Aviation safety investigations & reports

de Havilland Canada DHC-8-315, VH-SBV

Investigation number:
Status: Completed
Investigation completed


The Australian Transport Safety Bureau did not conduct an on-scene investigation of this occurrence. The report presented below was prepared principally from information supplied to the Bureau.


At 1151 Eastern Standard Time, on 11 October 2004, while in cruise at FL230, the pilots of a DHC-8-315 aircraft, registered VH-SBV, operating a scheduled flight from Horn Island to Cairns, Queensland, noticed the presence of smoke in the flight deck, which was followed by a loud bang emanating from a panel behind the pilot in command's (PIC) seat.

At the same time, a number of warning lights illuminated, including the primary and auxiliary inverter annunciations. The PIC's electronic horizontal situation indicator, attitude director, altimeter and vertical speed indicator instruments lost electrical power, so control of the aircraft was handed over to the copilot.

Because of the presence of smoke, the pilots donned their oxygen masks, commenced an emergency descent and conducted `Oxygen' and `Fire and Smoke' drills. By the time those drills had been completed, the smoke had dissipated enough to allow the removal of the oxygen masks, and the aircraft was levelled at 10,000 feet.

Inspection of the panel behind the PIC's seat identified a problem with the primary inverter. After completing the appropriate emergency procedures listed in the Quick Reference Handbook (QRH), the primary inverter was isolated and the auxiliary inverter selected, however, the PIC's instruments did not resume operation.

As the smoke had dissipated rapidly from the flight deck and the primary inverter had been isolated, the crew elected to continue to Cairns where a normal approach and landing was carried out.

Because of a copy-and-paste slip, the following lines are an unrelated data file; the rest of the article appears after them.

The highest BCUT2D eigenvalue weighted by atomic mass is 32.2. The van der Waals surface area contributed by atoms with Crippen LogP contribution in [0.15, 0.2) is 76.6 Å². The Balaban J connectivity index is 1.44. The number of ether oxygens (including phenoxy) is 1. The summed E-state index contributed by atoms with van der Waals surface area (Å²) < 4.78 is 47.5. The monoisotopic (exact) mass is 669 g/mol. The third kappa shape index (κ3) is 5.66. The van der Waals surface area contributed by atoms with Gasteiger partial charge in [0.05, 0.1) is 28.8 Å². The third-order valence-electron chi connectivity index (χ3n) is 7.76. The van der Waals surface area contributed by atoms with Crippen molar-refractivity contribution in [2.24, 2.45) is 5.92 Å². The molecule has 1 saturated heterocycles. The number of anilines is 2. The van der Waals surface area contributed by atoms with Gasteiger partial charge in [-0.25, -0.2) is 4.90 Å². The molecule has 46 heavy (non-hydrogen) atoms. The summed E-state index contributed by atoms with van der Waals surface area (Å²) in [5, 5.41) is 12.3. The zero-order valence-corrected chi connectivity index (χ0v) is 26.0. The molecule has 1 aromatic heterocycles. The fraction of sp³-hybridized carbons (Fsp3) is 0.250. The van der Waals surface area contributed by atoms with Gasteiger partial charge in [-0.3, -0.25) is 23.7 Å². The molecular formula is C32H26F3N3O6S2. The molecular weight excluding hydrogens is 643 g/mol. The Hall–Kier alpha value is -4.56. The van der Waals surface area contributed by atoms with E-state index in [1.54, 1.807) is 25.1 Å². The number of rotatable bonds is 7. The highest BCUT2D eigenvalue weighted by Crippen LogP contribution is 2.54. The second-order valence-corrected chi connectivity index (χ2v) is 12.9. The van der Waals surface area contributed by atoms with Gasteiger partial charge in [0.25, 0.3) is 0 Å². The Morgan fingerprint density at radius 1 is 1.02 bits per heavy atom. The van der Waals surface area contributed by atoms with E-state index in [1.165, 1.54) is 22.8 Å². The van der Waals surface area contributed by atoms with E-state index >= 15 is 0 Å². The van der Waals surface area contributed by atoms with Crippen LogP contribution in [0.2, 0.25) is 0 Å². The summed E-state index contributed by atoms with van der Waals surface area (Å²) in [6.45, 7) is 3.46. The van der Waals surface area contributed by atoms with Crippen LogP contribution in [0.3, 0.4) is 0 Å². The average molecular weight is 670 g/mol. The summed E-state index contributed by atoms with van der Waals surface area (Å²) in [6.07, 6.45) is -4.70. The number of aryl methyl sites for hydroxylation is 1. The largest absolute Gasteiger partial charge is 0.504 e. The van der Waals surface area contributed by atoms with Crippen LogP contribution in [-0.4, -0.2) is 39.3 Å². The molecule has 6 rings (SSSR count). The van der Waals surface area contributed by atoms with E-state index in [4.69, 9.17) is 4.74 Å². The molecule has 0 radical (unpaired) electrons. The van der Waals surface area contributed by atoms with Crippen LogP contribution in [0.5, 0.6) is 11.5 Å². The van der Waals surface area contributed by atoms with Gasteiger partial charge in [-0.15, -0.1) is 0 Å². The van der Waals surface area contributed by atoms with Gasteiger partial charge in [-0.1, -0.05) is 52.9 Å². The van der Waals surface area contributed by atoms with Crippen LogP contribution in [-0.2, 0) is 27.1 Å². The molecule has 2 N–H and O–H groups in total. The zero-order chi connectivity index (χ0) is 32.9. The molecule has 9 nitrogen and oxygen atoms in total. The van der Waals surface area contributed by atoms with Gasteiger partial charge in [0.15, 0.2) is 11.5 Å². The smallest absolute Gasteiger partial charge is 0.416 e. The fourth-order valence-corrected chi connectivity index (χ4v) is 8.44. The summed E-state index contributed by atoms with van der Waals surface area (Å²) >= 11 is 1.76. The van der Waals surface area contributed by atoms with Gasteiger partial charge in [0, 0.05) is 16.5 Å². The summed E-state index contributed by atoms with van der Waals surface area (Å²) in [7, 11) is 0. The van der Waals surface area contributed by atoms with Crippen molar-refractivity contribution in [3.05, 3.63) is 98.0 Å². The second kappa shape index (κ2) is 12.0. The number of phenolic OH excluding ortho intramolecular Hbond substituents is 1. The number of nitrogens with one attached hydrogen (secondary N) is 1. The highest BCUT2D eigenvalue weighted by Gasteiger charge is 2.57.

A subsequent examination by the operator's ground engineers confirmed that the primary inverter had failed creating a power spike that resulted in a number of circuit breakers (CB) tripping, including the auxiliary inverter CB. The tripping of the auxiliary inverter CB prevented the restoration of electrical power to the PIC's instruments.

After resetting the auxiliary inverter CB and functionally testing the system, the aircraft was flown to Brisbane, under the provisions of the minimum equipment list, where the primary inverter was replaced and the aircraft was returned to service.

General details
Date: 11 October 2004   Investigation status: Completed  
Time: 1151 hours EST    
Location   (show map): 277 km NW Cairns, (VOR)    
State: Queensland   Occurrence type: Smoke  
Release date: 08 April 2005   Occurrence category: Serious Incident  
Report status: Final   Highest injury level: None  

Aircraft details

Aircraft details
Aircraft manufacturer de Havilland Canada  
Aircraft model DHC-8  
Aircraft registration VH-SBV  
Serial number 595  
Type of operation Air Transport High Capacity  
Damage to aircraft Nil  
Departure point Horn Island, QLD  
Departure time 0026 hours EST  
Destination Cairns, QLD  
Crew details
Role Class of licence Hours on type Hours total
Pilot-in-Command ATPL
Last update 13 May 2014